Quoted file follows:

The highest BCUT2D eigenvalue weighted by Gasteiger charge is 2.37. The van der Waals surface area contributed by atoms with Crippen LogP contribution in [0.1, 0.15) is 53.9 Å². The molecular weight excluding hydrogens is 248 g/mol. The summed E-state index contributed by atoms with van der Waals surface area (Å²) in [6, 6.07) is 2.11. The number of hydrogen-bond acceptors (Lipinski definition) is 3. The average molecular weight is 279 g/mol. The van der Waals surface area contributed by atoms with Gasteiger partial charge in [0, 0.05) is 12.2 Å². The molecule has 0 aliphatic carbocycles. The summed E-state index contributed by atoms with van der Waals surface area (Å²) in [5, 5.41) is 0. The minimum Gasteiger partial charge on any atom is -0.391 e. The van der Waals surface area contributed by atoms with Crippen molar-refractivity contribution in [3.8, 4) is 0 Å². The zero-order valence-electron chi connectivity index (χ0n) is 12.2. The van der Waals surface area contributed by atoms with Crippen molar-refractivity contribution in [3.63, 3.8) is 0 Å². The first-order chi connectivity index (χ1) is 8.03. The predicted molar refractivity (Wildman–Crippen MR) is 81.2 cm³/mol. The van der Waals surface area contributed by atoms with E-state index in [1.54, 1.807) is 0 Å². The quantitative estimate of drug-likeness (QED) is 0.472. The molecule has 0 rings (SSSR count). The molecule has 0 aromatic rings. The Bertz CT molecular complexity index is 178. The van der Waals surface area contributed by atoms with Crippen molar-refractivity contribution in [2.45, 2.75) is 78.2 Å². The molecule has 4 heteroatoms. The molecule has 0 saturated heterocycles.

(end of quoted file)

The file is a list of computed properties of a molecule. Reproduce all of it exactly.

The highest BCUT2D eigenvalue weighted by Gasteiger charge is 2.37. The van der Waals surface area contributed by atoms with Crippen LogP contribution in [0.1, 0.15) is 53.9 Å². The molecular weight excluding hydrogens is 248 g/mol. The summed E-state index contributed by atoms with van der Waals surface area (Å²) in [6, 6.07) is 2.11. The number of hydrogen-bond acceptors (Lipinski definition) is 3. The average molecular weight is 279 g/mol. The van der Waals surface area contributed by atoms with Gasteiger partial charge in [0, 0.05) is 12.2 Å². The molecule has 0 aliphatic carbocycles. The summed E-state index contributed by atoms with van der Waals surface area (Å²) in [5, 5.41) is 0. The minimum Gasteiger partial charge on any atom is -0.391 e. The van der Waals surface area contributed by atoms with Crippen molar-refractivity contribution in [3.8, 4) is 0 Å². The zero-order valence-electron chi connectivity index (χ0n) is 12.2. The van der Waals surface area contributed by atoms with Crippen molar-refractivity contribution in [3.63, 3.8) is 0 Å². The first-order chi connectivity index (χ1) is 8.03. The predicted molar refractivity (Wildman–Crippen MR) is 81.2 cm³/mol. The van der Waals surface area contributed by atoms with E-state index in [1.54, 1.807) is 0 Å². The quantitative estimate of drug-likeness (QED) is 0.472. The molecule has 0 rings (SSSR count). The molecule has 0 aromatic rings. The Bertz CT molecular complexity index is 178. The van der Waals surface area contributed by atoms with Crippen molar-refractivity contribution in [2.45, 2.75) is 78.2 Å². The molecule has 4 heteroatoms. The molecule has 0 saturated heterocycles.